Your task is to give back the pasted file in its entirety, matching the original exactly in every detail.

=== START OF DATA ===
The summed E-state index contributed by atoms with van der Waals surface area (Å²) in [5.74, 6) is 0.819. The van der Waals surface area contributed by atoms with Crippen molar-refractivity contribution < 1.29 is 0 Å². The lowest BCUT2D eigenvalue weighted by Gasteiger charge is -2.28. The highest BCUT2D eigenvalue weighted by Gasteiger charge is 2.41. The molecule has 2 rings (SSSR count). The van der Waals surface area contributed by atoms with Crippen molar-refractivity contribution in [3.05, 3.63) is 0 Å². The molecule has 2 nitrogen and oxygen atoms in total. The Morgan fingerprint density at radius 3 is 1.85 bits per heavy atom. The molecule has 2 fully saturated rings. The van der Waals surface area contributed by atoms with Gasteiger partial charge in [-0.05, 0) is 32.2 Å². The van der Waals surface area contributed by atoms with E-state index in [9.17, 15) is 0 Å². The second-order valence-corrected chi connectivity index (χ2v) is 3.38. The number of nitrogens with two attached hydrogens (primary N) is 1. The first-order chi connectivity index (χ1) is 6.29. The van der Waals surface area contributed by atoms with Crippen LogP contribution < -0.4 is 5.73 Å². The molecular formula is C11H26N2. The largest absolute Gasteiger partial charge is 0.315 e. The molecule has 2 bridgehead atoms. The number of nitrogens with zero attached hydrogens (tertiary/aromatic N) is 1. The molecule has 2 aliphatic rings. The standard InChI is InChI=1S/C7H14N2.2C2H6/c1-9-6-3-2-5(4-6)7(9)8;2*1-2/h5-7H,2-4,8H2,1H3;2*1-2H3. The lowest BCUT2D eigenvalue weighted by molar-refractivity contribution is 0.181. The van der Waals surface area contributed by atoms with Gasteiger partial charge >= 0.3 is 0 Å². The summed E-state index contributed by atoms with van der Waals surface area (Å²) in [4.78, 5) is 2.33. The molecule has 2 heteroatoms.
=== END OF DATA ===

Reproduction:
The summed E-state index contributed by atoms with van der Waals surface area (Å²) in [5.74, 6) is 0.819. The van der Waals surface area contributed by atoms with Crippen molar-refractivity contribution < 1.29 is 0 Å². The lowest BCUT2D eigenvalue weighted by Gasteiger charge is -2.28. The highest BCUT2D eigenvalue weighted by Gasteiger charge is 2.41. The molecule has 2 rings (SSSR count). The van der Waals surface area contributed by atoms with Crippen molar-refractivity contribution in [3.05, 3.63) is 0 Å². The molecule has 2 nitrogen and oxygen atoms in total. The Morgan fingerprint density at radius 3 is 1.85 bits per heavy atom. The molecule has 2 fully saturated rings. The van der Waals surface area contributed by atoms with Gasteiger partial charge in [-0.05, 0) is 32.2 Å². The van der Waals surface area contributed by atoms with E-state index in [9.17, 15) is 0 Å². The second-order valence-corrected chi connectivity index (χ2v) is 3.38. The number of nitrogens with two attached hydrogens (primary N) is 1. The first-order chi connectivity index (χ1) is 6.29. The van der Waals surface area contributed by atoms with Crippen LogP contribution < -0.4 is 5.73 Å². The molecular formula is C11H26N2. The largest absolute Gasteiger partial charge is 0.315 e. The molecule has 2 bridgehead atoms. The number of nitrogens with zero attached hydrogens (tertiary/aromatic N) is 1. The molecule has 2 aliphatic rings. The standard InChI is InChI=1S/C7H14N2.2C2H6/c1-9-6-3-2-5(4-6)7(9)8;2*1-2/h5-7H,2-4,8H2,1H3;2*1-2H3. The lowest BCUT2D eigenvalue weighted by molar-refractivity contribution is 0.181. The van der Waals surface area contributed by atoms with Gasteiger partial charge >= 0.3 is 0 Å². The summed E-state index contributed by atoms with van der Waals surface area (Å²) in [4.78, 5) is 2.33. The molecule has 2 heteroatoms.